Nasal Cavity and Paranasal Sinus Cancer: Introduction

Approved by the Cancer.Net Editorial Board, 06/2016

ON THIS PAGE: You will find some basic information about these diseases and the parts of the body they may affect. This is the first page of Cancer.Net’s Guide to Nasal Cavity and Paranasal Sinus Cancer. To see other pages, use the menu. Think of that menu as a roadmap to this full guide.

About the nasal cavity and paranasal sinuses

The nasal cavity is the space just behind the nose where air passes on the way to the throat. The paranasal sinuses are air-filled areas that surround the nasal cavity. The paranasal sinuses include:

  • Maxillary sinuses, located in the cheeks

  • Ethmoid sinuses, located on the bridge of the nose between the eyes

  • Frontal sinuses, located above the eyes

  • Sphenoid sinuses, located behind the ethmoids

See the Medical Illustrations section for a basic drawing of the location of the paranasal sinuses.

About nasal cavity and paranasal sinus cancer

Cancer begins when healthy cells in the body change and grow out of control, forming a mass called a tumor. A tumor can be cancerous or benign. A cancerous tumor is malignant, meaning it can grow and spread to other parts of the body. A benign tumor means the tumor can grow but will not spread. A benign tumor usually can be removed without it growing back.

Nasal cavity and paranasal sinus cancer are malignant tumors. They are 2 of the major types of cancer that develop in the head and neck region. They belong to a group of tumors known as head and neck cancer. Although paranasal sinus cancer can develop in any of the sinuses, it usually begins in the maxillary sinus.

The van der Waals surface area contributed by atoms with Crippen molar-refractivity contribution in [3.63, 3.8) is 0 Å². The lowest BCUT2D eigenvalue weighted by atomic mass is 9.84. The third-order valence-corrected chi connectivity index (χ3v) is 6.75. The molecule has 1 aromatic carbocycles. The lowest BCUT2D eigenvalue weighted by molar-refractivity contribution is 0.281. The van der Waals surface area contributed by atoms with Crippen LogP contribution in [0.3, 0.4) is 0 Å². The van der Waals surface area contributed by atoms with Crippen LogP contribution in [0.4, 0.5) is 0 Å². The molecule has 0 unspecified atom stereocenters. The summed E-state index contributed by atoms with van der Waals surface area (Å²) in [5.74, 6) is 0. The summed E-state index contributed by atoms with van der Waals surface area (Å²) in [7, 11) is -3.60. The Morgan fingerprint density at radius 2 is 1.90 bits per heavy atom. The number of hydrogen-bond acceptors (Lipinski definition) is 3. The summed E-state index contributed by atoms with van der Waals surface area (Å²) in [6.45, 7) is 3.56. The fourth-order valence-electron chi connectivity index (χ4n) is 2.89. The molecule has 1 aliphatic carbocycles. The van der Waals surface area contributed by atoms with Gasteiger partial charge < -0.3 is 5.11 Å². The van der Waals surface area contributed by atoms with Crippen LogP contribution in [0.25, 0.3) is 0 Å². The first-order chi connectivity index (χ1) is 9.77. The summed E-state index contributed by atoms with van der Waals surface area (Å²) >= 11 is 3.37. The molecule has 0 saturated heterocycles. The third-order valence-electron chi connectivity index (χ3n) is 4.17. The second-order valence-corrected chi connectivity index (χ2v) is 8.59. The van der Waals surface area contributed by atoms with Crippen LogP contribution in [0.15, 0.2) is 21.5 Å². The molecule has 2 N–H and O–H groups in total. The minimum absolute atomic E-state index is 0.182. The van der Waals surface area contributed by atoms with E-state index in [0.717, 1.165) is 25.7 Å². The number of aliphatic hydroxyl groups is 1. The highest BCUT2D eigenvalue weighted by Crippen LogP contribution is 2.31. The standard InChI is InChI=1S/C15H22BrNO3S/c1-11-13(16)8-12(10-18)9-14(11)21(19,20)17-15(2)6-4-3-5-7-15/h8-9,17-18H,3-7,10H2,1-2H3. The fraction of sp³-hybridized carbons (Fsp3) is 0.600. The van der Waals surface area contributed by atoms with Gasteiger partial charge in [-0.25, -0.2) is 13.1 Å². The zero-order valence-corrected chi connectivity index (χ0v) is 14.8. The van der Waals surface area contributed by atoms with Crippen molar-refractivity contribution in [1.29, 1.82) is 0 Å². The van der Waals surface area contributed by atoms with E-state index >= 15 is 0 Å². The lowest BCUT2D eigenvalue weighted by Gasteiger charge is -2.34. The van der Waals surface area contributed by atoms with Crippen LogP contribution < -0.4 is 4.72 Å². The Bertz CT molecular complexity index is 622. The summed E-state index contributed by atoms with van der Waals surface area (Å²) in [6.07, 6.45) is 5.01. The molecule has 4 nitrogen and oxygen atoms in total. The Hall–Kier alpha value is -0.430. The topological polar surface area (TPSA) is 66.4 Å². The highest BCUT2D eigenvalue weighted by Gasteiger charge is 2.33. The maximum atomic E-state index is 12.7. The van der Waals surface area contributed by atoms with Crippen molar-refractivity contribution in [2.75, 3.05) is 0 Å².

Types of nasal cavity and paranasal sinus cancer

The nasal cavity and paranasal sinuses contain several types of tissue, and each contains several types of cells. Different cancers can develop from each kind of cell. The differences are important because they determine how fast the cancer is growing and the type of treatment needed.

The nasal cavity and paranasal sinuses are lined by a layer of mucus-producing tissue that contains these types of cells:

  • Squamous epithelial cells

  • Minor salivary gland cells

  • Nerve cells

  • Infection-fighting cells called lymphocytes

  • Blood vessel cells

The types of cancer that may develop from these cells include:

  • Squamous cell carcinoma. This is the most common type of nasal cavity and paranasal sinus cancer. Squamous cells are flat cells that make up the thin surface layer of the structures of the head and neck.

  • Adenocarcinoma. This is the second most common type of nasal cavity and paranasal sinus cancer. It begins in gland cells.

  • Melanoma. Melanoma develops from cells called melanocytes that give the skin its color. It is usually an invasive, fast-growing cancer. However, it only accounts for about 1% of tumors found in this area of the body.

  • Inverting papilloma. These are benign, wart-like growths that may develop into squamous cell carcinoma. Approximately 10% to 15% of these will develop into cancer.

  • Esthesioneuroblastoma. This type of cancer is related to the nerves that control the sense of smell. It occurs on the roof of the nasal cavity and involves a structure called the cribriform plate. The cribriform plate is a bone located deep in the skull between the eyes and the sinuses. This type of cancer looks similar to neuroendocrine cancer, so it is important to distinguish between them.

  • Midline granuloma. This refers to a group of several unrelated conditions that cause the breakdown of the healthy tissue of the nose, sinuses, and nearby tissues. Some cases are due to immune system problems, and many others are actually a type of lymphoma (see below).

  • Lymphoma. Lymphoma is a cancer of the lymphatic system. The lymphatic system carries lymph, a colorless fluid containing lymphocytes. Lymphoma may develop within the lymph tissue found in the lining of the nasal cavity and paranasal sinuses, called the mucosa.

  • Sarcoma. Sarcoma is a type of cancer that begins in muscle, connective tissue, or bone.

The next section in this guide is Statistics. It helps explain how many people are diagnosed with this disease and general survival rates. Or, use the menu to choose another section to continue reading this guide.